11The Treasury emphasises the sweeteners in a tough budget
15The RBA cuts interest rates
15Long-term outlook
15Summary
Economic analysis
Overview
The service sector, particularly financial services, is an important contributor to Australia's economic activity. The service sector grew by around 7% in 2010 and contributed 72.8% to the country’s GDP. The country’s industrial growth was buoyed by the strong financial services, advanced manufacturing, infrastructure, biotechnology, mining and resources, clean energy, agri-business, information and communications technology (ICT), and food and beverage sectors. The country has transformed itself into an export-oriented economy by reducing tariff rates, removing the ba
iers to trade, and facilitating the privatization of government enterprises. Additionally, foreign direct investment (FDI) into the country grew by 7.5% to A$474bn ($436bn) in 2010. However, a cu
ent account deficit continues to persist in the economy. Moreover, the appreciating Australian dollar has led to significant job cuts in the manufacturing sector and has resulted in lower earnings for the exporters. In addition, inflation jumped to its highest level in five years in April 2011. The construction bu
le in Asia, especially in China, is also a big threat to Australia’s exports.
Strong FDI
Similar to its exports, the country’s foreign direct investment (FDI) was not severely affected by the global slowdown in 2008 and 2009. Net FDI inflows in 2009 were $13.3bn compared to $15.1bn in 2008, and FDI into Australia grew by 7.5% to A$474bn ($436bn) in 2010. The top five FDI source countries were the US, the UK, Japan, the Netherlands, and Switzerland. South Korea, Canada, the Association of Southeast Asian Nations (ASEAN), Singapore, and Hong Kong also contributed significantly to the country’s FDI inflows. While FDI from the US increased by more than 20% to A$120bn ($110.3bn), FDI from China increased by 41% to A$12.8bn ($11.8bn). The country’s increasing trade with its Asian neighbors is a positive sign for Australia.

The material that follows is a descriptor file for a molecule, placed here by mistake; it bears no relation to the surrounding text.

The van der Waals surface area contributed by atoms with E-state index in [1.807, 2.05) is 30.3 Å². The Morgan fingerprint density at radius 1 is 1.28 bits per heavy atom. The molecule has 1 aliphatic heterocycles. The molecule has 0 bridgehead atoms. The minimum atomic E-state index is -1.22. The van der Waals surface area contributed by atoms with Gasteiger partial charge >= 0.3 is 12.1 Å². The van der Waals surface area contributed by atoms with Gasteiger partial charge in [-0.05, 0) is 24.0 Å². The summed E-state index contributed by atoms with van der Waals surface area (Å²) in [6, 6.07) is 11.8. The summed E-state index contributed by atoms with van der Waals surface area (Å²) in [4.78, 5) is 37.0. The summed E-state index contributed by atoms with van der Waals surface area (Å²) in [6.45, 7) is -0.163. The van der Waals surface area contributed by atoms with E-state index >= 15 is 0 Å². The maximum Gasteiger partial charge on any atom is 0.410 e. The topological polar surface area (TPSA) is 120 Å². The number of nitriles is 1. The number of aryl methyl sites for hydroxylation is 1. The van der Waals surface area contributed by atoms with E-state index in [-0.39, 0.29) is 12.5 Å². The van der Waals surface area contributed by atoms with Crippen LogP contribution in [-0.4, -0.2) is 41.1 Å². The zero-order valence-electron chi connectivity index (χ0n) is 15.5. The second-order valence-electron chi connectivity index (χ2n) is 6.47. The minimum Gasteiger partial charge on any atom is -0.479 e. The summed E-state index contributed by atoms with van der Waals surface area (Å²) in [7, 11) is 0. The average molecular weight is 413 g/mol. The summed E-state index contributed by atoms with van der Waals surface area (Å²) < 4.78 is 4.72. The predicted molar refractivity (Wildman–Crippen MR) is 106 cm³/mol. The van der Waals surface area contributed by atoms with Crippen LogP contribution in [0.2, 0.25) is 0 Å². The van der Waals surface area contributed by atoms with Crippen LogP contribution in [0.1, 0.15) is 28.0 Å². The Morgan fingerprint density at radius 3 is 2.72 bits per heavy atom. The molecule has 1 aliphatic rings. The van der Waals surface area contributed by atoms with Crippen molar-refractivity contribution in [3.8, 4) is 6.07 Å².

Cu
ent challenges
Persistent cu
ent account deficit
A cu
ent account deficit continues to persist in the economy. This deficit rose steadily to reach a high of 6.7% of GDP in 2004, after which it hovered above 6% of GDP until 2007. In 2008, the cu
ent account deficit declined to 3.7% of GDP. However, the global financial crisis hampered the positive development of the cu
ent account balance, leading to an increase in cu
ent account deficit of $43bn, which amounted to 4.8% of GDP in 2009. In 2010, the country’s international trade touched $439.2bn and its cu
ent account deficit stood at 3.3% of GDP.
Appreciating Australian dolla
Australia’s cu
ency has appreciated by 26% since June 2010 to reach $1.07 in May 2011. The rising exports to China and India and other Asian economies are expected to lead to further appreciation of the Australian dollar. The appreciating Australian dollar has also affected the $23bn private equity sector as it makes assets expensive and results in lower returns for foreign investors. The country is highly dependent on exports. The country’s balance of trade hit a surplus of A$16.8bn ($15.45bn) in 2010, with exports of A$284.6bn ($261.7bn) and imports of A$267.8bn ($246.2bn). However, the appreciating Australian dollar impacted the manufacturing sector negatively as it recorded a loss of 5,100 jobs. The appreciating Australian dollar could also eat into the earnings of the exporters.
Strong trade and investment policies and negotiations
Australia has transformed itself into an export-oriented economy by reducing tariff rates, removing the ba